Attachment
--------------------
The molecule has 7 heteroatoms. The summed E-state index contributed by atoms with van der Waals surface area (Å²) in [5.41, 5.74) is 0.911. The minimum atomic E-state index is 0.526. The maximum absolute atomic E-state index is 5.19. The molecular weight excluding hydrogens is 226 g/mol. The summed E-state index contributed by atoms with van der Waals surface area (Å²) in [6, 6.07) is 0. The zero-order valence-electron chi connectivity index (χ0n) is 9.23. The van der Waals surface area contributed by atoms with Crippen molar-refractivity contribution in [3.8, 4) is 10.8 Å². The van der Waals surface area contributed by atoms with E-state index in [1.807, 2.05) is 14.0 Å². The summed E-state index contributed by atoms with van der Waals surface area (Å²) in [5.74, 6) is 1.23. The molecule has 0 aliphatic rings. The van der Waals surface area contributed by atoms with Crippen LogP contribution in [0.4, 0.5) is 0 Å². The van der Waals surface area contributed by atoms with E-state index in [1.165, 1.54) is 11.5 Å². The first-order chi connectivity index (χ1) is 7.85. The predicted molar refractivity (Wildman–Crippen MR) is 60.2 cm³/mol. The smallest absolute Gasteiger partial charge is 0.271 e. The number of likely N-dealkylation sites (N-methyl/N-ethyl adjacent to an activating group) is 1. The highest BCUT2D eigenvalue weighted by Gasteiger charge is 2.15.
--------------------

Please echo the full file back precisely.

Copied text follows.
The molecule has 7 heteroatoms. The summed E-state index contributed by atoms with van der Waals surface area (Å²) in [5.41, 5.74) is 0.911. The minimum atomic E-state index is 0.526. The maximum absolute atomic E-state index is 5.19. The molecular weight excluding hydrogens is 226 g/mol. The summed E-state index contributed by atoms with van der Waals surface area (Å²) in [6, 6.07) is 0. The zero-order valence-electron chi connectivity index (χ0n) is 9.23. The van der Waals surface area contributed by atoms with Crippen molar-refractivity contribution in [3.8, 4) is 10.8 Å². The van der Waals surface area contributed by atoms with E-state index in [1.807, 2.05) is 14.0 Å². The summed E-state index contributed by atoms with van der Waals surface area (Å²) in [5.74, 6) is 1.23. The molecule has 0 aliphatic rings. The van der Waals surface area contributed by atoms with Crippen LogP contribution in [0.4, 0.5) is 0 Å². The van der Waals surface area contributed by atoms with E-state index in [1.165, 1.54) is 11.5 Å². The first-order chi connectivity index (χ1) is 7.85. The predicted molar refractivity (Wildman–Crippen MR) is 60.2 cm³/mol. The smallest absolute Gasteiger partial charge is 0.271 e. The number of likely N-dealkylation sites (N-methyl/N-ethyl adjacent to an activating group) is 1. The highest BCUT2D eigenvalue weighted by Gasteiger charge is 2.15.